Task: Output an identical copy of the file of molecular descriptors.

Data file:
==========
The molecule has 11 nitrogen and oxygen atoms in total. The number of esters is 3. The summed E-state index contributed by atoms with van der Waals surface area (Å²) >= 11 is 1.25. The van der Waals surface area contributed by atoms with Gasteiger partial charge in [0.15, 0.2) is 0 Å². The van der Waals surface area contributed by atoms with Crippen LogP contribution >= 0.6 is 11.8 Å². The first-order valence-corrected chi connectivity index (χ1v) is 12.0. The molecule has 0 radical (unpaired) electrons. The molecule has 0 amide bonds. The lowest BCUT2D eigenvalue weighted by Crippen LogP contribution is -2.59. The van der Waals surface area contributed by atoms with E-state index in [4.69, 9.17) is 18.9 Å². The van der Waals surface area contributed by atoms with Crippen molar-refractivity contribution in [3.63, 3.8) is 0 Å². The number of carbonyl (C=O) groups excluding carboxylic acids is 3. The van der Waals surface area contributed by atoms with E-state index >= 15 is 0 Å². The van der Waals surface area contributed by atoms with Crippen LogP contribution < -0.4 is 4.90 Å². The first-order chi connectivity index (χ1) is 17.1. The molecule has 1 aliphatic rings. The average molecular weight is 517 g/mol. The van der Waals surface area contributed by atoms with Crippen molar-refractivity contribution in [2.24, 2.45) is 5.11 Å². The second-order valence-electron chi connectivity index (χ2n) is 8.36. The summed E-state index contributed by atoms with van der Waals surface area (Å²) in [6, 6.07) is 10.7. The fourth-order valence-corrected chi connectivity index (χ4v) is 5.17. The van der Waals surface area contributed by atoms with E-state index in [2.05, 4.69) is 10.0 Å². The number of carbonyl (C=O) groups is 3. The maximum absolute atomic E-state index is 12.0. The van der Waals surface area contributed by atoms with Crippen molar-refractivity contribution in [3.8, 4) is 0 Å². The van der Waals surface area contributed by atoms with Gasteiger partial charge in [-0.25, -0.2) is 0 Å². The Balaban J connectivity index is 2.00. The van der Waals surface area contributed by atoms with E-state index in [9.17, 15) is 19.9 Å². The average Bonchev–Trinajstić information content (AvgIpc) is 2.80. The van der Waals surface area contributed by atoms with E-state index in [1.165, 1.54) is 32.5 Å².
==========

The molecule has 11 nitrogen and oxygen atoms in total. The number of esters is 3. The summed E-state index contributed by atoms with van der Waals surface area (Å²) >= 11 is 1.25. The van der Waals surface area contributed by atoms with Gasteiger partial charge in [0.15, 0.2) is 0 Å². The van der Waals surface area contributed by atoms with Crippen LogP contribution >= 0.6 is 11.8 Å². The first-order valence-corrected chi connectivity index (χ1v) is 12.0. The molecule has 0 radical (unpaired) electrons. The molecule has 0 amide bonds. The lowest BCUT2D eigenvalue weighted by Crippen LogP contribution is -2.59. The van der Waals surface area contributed by atoms with E-state index in [4.69, 9.17) is 18.9 Å². The van der Waals surface area contributed by atoms with Crippen molar-refractivity contribution in [3.63, 3.8) is 0 Å². The number of carbonyl (C=O) groups excluding carboxylic acids is 3. The van der Waals surface area contributed by atoms with E-state index >= 15 is 0 Å². The van der Waals surface area contributed by atoms with Crippen LogP contribution < -0.4 is 4.90 Å². The first-order chi connectivity index (χ1) is 17.1. The molecule has 1 aliphatic rings. The average molecular weight is 517 g/mol. The van der Waals surface area contributed by atoms with Crippen molar-refractivity contribution in [2.24, 2.45) is 5.11 Å². The second-order valence-electron chi connectivity index (χ2n) is 8.36. The summed E-state index contributed by atoms with van der Waals surface area (Å²) in [6, 6.07) is 10.7. The fourth-order valence-corrected chi connectivity index (χ4v) is 5.17. The van der Waals surface area contributed by atoms with E-state index in [2.05, 4.69) is 10.0 Å². The number of carbonyl (C=O) groups is 3. The maximum absolute atomic E-state index is 12.0. The van der Waals surface area contributed by atoms with Crippen molar-refractivity contribution in [3.8, 4) is 0 Å². The van der Waals surface area contributed by atoms with Gasteiger partial charge in [-0.25, -0.2) is 0 Å². The Balaban J connectivity index is 2.00. The van der Waals surface area contributed by atoms with E-state index in [9.17, 15) is 19.9 Å². The average Bonchev–Trinajstić information content (AvgIpc) is 2.80. The van der Waals surface area contributed by atoms with E-state index in [1.165, 1.54) is 32.5 Å².